A south-facing bluff overlooking the Tanana looks like a bald patch of steppe in a land of trees and bogs. The Bonanza Bluff doesn’t quite belong.
This place is rest-stop for hunters and biologists alike. Gyrfalcons screech at one another as they soar into the clumps of white spruce surrounding the bluff. You get there by pulling off the Parks Highway and navigating the myriad of dirt roads that stitch together the Bonanza Creek Long Term Ecological Research Station.
Biologically, this place is also a refuge – you find species at steppes like this that don’t exist anywhere else in Alaska. The steppes provide speckles of arid communities in a watershed dominated by trees and sandbars. For example, of the 70 bryophytes (mosses, liverworts, hornworts) found on these steppes, 11 were new to Alaska, and three were new to North America, according to Francis Chapin III in his 2006 book, “Alaska’s Boreal Forest.” Many of these bryophytes thrived in dry places elsewhere.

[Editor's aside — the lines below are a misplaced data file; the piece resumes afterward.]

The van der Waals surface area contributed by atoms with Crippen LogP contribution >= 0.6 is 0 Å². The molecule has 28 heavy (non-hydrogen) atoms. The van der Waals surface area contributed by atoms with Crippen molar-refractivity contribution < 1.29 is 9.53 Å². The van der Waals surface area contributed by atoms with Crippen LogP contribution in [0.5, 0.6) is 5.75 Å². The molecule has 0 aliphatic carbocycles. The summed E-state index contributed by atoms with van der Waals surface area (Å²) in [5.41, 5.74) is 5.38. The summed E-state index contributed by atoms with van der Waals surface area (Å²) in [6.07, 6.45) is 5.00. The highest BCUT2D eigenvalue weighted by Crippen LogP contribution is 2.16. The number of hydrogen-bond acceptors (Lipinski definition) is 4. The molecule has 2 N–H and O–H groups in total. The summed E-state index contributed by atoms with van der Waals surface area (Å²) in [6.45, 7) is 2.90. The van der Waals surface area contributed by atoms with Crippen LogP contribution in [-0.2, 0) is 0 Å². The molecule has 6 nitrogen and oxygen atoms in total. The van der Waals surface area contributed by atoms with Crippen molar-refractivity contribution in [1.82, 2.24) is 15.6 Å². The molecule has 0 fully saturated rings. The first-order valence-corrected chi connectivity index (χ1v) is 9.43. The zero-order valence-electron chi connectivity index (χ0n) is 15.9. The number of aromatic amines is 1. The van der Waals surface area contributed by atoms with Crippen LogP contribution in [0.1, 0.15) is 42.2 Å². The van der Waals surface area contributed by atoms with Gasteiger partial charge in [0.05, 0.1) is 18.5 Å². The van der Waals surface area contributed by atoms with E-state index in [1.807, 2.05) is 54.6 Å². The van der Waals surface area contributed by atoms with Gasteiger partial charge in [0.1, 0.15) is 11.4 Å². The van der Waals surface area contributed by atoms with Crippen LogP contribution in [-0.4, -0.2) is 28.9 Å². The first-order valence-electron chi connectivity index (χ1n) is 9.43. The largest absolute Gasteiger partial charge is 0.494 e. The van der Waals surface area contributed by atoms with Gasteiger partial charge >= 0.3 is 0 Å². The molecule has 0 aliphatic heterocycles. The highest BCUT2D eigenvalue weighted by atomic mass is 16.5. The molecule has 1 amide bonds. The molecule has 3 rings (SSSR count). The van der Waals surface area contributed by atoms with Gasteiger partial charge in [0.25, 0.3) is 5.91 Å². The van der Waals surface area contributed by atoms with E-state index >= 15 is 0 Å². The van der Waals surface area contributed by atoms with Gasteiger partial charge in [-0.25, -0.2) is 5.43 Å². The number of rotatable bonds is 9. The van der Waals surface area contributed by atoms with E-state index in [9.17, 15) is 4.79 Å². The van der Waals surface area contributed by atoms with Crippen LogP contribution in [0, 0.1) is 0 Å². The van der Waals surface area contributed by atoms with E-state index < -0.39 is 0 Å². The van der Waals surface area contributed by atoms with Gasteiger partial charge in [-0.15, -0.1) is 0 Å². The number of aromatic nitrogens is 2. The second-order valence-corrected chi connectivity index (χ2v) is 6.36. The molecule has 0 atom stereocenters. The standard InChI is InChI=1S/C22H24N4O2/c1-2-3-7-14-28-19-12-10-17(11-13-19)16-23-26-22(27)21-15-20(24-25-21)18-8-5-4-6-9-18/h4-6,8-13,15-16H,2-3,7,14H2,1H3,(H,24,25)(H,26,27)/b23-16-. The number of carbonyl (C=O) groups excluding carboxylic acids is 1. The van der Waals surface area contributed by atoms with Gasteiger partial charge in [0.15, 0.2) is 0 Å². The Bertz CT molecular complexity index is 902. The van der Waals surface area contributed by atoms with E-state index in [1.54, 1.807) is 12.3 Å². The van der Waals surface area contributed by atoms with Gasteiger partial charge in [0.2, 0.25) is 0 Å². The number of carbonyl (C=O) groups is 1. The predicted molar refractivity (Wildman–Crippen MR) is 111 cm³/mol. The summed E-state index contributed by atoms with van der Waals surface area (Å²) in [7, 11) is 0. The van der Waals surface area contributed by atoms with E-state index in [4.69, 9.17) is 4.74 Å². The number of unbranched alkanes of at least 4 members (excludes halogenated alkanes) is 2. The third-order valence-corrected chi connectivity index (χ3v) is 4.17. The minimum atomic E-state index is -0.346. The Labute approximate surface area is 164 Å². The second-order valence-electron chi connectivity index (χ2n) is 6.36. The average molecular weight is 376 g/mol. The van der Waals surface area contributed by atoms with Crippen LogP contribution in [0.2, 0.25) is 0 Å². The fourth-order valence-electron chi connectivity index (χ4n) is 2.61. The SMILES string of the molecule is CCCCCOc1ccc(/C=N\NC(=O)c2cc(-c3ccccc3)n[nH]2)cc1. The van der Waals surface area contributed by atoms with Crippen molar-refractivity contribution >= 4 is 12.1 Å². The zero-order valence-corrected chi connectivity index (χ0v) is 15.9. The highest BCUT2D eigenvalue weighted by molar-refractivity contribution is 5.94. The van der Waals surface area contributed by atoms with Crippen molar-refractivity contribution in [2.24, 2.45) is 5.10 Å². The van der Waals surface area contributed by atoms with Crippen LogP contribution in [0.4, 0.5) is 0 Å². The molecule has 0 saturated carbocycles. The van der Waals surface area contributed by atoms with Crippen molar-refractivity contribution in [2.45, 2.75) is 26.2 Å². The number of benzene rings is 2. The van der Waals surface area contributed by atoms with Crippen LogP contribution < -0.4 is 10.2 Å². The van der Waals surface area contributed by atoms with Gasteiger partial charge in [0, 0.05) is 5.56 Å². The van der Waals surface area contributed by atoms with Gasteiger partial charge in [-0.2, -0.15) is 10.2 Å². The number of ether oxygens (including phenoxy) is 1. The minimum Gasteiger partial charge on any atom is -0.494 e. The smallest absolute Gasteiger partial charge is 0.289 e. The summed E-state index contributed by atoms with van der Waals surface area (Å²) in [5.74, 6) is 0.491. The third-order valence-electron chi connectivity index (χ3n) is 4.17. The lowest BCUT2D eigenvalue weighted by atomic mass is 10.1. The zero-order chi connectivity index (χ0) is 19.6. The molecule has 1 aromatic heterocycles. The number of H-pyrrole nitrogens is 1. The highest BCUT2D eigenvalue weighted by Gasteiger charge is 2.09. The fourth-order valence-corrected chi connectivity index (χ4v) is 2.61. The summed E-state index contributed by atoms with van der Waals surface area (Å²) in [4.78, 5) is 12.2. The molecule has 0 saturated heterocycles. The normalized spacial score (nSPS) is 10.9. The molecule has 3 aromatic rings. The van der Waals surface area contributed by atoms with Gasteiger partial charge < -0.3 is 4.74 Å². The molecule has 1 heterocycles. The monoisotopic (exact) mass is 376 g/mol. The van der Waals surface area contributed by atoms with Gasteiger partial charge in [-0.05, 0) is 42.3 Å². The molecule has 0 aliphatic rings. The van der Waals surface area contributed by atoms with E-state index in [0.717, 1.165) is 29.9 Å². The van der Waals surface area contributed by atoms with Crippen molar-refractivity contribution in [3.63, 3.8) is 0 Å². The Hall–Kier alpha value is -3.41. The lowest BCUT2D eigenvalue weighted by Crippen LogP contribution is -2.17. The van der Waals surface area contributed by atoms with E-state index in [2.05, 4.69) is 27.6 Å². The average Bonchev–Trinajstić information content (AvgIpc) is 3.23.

The bluff is extremely steep, with little patches of forbs holding it in place. The sun hits it head-on, desiccating the soils. There’s not enough water for trees here – if the climate were to become drier, this sort of community might become more common, Chapin wrote.